Affairs (VA) hospital, as part of an interdisciplinary team.
  • Academic/Research
    The OD teaches about primary care and/or performs research in a
    university setting. Academics pursue additional training after optometry
    school and have completed a residency, or a master of science or
    doctoral program.
  • Corporate/Industrial
    Optometrists are employed by large corporations to perform clinical
    research or to provide patient care in a clinic within the corporate setting.
  • Consultants
    Optometrists work as consultants to the ophthalmic industry, education,
    sports (high school to professional), and government.

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Personal Statement

  • Optometric Medicine (maximum length 4,500 characters)
    • Prompt: “Please describe what inspires your decision for becoming an optometrist, including your preparation for training in this profession, your aptitude and motivation, the basis for your interest in optometry, and your future career goals.”
      • Brainstorming: A well-crafted personal statement takes time. Begin by brainstorming ideas for your statement, thinking about what you would like to share with the admissions committees. Consult with mentors, friends and family on topics.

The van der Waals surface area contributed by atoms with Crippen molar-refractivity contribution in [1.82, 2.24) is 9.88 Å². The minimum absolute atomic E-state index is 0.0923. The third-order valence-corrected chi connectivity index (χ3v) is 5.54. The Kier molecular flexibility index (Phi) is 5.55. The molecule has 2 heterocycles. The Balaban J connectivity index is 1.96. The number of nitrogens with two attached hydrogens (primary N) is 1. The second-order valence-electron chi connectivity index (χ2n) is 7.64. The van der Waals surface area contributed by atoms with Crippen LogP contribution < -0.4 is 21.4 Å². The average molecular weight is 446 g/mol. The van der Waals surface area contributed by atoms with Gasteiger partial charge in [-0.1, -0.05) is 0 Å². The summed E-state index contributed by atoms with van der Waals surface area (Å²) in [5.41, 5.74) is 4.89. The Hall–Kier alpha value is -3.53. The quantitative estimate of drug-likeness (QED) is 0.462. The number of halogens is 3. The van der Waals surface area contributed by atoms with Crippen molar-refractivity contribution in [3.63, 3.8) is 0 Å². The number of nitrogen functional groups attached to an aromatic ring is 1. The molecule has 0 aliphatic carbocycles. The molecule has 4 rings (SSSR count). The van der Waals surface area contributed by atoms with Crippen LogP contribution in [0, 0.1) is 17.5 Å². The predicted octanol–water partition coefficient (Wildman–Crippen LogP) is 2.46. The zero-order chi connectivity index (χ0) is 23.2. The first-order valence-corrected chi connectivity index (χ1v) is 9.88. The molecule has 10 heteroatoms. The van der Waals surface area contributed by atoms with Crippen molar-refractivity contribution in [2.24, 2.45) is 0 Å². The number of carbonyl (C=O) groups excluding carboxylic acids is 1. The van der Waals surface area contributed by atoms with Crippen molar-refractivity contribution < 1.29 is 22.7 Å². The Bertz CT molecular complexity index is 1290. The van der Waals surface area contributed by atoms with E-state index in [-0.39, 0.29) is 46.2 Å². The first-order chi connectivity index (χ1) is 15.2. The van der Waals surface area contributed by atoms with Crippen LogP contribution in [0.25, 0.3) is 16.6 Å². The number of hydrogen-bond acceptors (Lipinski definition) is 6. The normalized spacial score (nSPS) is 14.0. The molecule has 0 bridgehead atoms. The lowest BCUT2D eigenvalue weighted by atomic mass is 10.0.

• Outline: Look for themes within your list of brainstorm ideas. Choose a few points from your list that seem especially salient, and develop them into an outline of your essay.
      • Working Draft(s): Once you have written a draft, have people read it and give you honest feedback. Incorporate feedback and come back to it in a couple weeks and see if you still feel that it conveys the impression that you meant to give, and make necessary edits. Consider making an appointment with the Writing Center. Make sure that you have a developed draft on MAP, to review during your Application Readiness Meeting.
      • Resources:

Secondary Applications